So, yes, it is a reasonable statement, except that I object that naturalness underpins all of theoretical physics.

      Delete
  12. Hi Sabine, I don't think it is correct that EDMs provide the strongest constraints. I love EDMs and EDM experiments definitely probe high scales, but the limits on kaon oscillations probe even higher scales. This is also a low-energy experiment of course, but still... A rough guide for EDM limits is that :

    d_e ~ (me /Lambda^2) sin[phi] (alpha_em/pi)^n

    where n is the number of loops necessary to create an EDM in the particular BSM model, sin phi some CPV phase, and Lambda the scale of BSM physics. If n=0, which can happen in e.g. leptoquark models then the scale is thousands of TeV, but if n=1 (SUSY) or n=2 (2HDM) the limits go to 100 TeV, or a couple of TeV all assuming sin phi ~ O(1). I guess that would be a naturalness argument so you might dislike that.
    Still the bounds are impressive, but Kaon oscillations can probe even higher scales (10^5 TeV), see e.g 1812.10913 .

    Again all such limits depend on naturalness arguments for dimensionless couplings. If you don't want to do that then its very hard to assign a BSM scale to low-energy experiments.

    Jordy

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    1. Hi Jordy,

      Thanks for the reference. I haven't looked at the Kaon constraints for a while, I wasn't aware they are probing such high scales.

      It seems rather unnecessary to actually assume sin \phi ~ 1, why not think of it as a two-parameter constraint? Best,

      B.

      Delete
    2. Hi , what Jordy means is that for small sin[phi] the bound on Lam will be very weak... so your statement that EDM s can give you a bound on very high scales is incorrect unless you assume naturalness (for the value of sin[phi]). Similarly in other indirect measurements if you are allowed to assume arbitrarily small values for some couplings (for eg. flavour violating couplings in the case of Kaon decays) you cannot come to any conclusions about the scale of physics probed.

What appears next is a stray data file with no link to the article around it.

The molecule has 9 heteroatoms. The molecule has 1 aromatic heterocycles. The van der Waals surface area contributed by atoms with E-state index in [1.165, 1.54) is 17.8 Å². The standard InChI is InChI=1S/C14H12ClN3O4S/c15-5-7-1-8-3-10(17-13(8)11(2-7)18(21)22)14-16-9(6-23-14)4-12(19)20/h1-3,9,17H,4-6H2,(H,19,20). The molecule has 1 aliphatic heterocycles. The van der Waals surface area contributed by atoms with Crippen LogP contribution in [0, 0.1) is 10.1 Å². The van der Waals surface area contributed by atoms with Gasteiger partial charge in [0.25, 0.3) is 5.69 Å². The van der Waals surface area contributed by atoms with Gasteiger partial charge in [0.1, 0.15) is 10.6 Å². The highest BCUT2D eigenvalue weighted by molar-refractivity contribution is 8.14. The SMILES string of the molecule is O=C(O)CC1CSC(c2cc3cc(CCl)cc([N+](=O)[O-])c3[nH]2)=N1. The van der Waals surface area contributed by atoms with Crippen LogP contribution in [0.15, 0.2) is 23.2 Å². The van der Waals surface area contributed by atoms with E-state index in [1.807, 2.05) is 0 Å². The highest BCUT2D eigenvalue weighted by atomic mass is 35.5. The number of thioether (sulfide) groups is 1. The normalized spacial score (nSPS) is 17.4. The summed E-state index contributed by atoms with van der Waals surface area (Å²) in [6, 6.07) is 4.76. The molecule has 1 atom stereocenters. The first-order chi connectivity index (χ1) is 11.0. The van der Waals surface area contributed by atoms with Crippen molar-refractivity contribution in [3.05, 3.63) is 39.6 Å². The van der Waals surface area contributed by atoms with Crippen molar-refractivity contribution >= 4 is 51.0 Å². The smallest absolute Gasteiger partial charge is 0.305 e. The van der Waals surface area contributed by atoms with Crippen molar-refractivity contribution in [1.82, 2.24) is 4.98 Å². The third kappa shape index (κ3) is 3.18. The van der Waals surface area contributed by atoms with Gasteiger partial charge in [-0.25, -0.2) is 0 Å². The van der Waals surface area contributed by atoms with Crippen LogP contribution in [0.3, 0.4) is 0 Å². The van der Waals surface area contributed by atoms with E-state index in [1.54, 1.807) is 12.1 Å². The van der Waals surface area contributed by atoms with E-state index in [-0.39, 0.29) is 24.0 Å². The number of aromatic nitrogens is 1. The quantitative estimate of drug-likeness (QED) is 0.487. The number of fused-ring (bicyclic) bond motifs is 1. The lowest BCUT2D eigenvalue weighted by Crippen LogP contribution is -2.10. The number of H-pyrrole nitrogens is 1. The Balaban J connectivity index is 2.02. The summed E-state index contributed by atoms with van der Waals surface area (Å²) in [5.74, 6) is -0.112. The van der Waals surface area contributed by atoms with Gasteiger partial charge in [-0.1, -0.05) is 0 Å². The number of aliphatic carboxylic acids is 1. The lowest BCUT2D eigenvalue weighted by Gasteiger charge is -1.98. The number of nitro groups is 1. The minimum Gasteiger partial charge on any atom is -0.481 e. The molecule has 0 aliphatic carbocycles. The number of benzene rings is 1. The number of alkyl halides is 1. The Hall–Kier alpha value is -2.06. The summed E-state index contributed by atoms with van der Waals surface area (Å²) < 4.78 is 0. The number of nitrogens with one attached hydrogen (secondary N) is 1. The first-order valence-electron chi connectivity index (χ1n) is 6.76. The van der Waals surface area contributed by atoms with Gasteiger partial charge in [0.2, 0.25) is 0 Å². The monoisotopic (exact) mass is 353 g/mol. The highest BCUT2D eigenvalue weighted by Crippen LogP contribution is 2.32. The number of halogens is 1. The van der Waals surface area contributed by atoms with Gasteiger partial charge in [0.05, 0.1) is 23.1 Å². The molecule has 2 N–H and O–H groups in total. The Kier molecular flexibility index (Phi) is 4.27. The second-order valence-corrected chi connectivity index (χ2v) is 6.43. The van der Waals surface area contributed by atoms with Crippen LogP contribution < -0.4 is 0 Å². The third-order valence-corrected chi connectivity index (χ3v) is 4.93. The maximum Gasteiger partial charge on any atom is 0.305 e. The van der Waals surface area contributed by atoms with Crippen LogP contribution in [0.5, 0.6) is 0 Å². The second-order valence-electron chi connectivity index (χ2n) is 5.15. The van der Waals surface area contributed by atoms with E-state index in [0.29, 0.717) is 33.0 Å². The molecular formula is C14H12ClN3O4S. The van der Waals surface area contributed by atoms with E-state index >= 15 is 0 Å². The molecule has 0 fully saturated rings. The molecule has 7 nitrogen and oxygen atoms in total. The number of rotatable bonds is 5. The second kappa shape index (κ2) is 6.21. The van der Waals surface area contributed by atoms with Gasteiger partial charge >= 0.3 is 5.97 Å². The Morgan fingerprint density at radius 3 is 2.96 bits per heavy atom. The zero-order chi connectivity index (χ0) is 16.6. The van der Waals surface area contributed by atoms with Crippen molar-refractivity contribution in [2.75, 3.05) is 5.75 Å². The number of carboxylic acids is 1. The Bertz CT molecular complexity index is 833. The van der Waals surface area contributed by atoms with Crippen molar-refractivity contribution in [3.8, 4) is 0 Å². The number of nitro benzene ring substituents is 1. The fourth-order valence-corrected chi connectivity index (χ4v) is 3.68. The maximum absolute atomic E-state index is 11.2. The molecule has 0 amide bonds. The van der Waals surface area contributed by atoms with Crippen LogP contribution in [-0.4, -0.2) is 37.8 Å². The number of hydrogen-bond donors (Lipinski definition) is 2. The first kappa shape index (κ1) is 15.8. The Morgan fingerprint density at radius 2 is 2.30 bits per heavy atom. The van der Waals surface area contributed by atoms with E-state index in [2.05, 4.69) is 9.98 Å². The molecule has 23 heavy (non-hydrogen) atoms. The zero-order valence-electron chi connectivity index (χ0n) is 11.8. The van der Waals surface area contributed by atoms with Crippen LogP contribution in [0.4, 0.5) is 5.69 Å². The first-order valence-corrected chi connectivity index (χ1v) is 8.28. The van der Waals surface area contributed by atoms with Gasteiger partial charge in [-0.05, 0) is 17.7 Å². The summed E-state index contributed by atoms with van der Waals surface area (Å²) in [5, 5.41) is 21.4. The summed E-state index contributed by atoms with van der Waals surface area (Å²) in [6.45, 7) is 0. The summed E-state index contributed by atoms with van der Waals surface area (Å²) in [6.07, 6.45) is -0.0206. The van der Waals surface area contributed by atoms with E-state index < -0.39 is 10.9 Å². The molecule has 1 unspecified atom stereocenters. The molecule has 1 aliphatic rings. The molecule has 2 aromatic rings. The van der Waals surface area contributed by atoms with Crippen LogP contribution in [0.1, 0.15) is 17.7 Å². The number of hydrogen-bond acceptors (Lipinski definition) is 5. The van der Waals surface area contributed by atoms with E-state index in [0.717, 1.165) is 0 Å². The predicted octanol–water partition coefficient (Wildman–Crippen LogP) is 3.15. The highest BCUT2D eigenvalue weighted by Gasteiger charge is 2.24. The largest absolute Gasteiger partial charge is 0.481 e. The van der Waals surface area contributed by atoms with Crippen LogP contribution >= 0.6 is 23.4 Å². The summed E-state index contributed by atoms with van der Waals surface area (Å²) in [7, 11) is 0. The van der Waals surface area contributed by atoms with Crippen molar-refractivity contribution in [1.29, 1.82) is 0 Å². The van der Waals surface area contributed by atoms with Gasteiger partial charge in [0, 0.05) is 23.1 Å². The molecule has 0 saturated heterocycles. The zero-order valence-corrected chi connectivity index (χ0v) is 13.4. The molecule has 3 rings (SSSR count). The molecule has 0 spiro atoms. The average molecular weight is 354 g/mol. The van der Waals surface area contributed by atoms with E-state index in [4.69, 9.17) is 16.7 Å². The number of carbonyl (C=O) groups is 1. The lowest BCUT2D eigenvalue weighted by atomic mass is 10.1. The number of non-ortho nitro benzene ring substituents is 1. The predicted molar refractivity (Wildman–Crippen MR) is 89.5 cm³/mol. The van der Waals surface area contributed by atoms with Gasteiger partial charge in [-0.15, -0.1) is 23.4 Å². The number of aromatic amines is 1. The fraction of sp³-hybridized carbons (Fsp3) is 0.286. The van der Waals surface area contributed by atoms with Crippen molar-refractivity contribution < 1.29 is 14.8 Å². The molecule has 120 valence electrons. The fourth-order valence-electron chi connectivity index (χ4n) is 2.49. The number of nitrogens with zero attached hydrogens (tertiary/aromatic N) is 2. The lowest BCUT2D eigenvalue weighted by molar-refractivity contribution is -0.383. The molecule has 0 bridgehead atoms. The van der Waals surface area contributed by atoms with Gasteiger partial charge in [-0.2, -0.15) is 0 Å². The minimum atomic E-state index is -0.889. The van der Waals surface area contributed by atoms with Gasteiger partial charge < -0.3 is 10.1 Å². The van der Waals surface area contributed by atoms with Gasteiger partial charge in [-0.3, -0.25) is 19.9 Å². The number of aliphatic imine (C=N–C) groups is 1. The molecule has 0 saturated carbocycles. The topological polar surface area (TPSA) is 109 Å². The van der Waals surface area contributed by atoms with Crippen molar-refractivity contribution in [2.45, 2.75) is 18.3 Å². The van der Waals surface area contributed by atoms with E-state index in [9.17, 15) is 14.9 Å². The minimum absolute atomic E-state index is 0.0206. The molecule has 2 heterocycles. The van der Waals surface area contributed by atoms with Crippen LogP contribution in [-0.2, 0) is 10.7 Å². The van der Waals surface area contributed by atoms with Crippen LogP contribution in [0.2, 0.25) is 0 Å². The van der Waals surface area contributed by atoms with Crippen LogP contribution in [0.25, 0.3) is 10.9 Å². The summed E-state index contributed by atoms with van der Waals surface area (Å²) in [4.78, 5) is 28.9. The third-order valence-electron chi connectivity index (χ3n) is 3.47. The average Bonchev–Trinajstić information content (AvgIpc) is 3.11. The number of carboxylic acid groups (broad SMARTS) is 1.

Delete
    3. AKG,

      Right, but the constraints on any high energy contribution will depend on the coupling in front of the respective term. I don't see how that's specific to this particular constraint.

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    4. Of course that is true. It's just that statements that low-energy experiments are more constraining than collider searches, depends on a comparison between the two. When people say that EDMs or Kaons or whatever probes scales of many TeVs, well beyond direct limits, this assumes natural values of dimensionless couplings. If you don't assume this then you cannot really compare the different experiments.

      I agree that one should ideally see EDMs as a two-parameter constraint (or even more in most models) that also implies that one cannot compare them to LHC limits that typically do not depend on sin phi. So then the statement that the best limits arise from EDMs is not really appropriate. Not sure how one should phrase it instead. This is somewhat pedantic, and I fully agree low-energy limits set strong limits but they do come with a fine-print.

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  13. Quantum oscillators, eh? I'd like to hear more. Thanks for writing.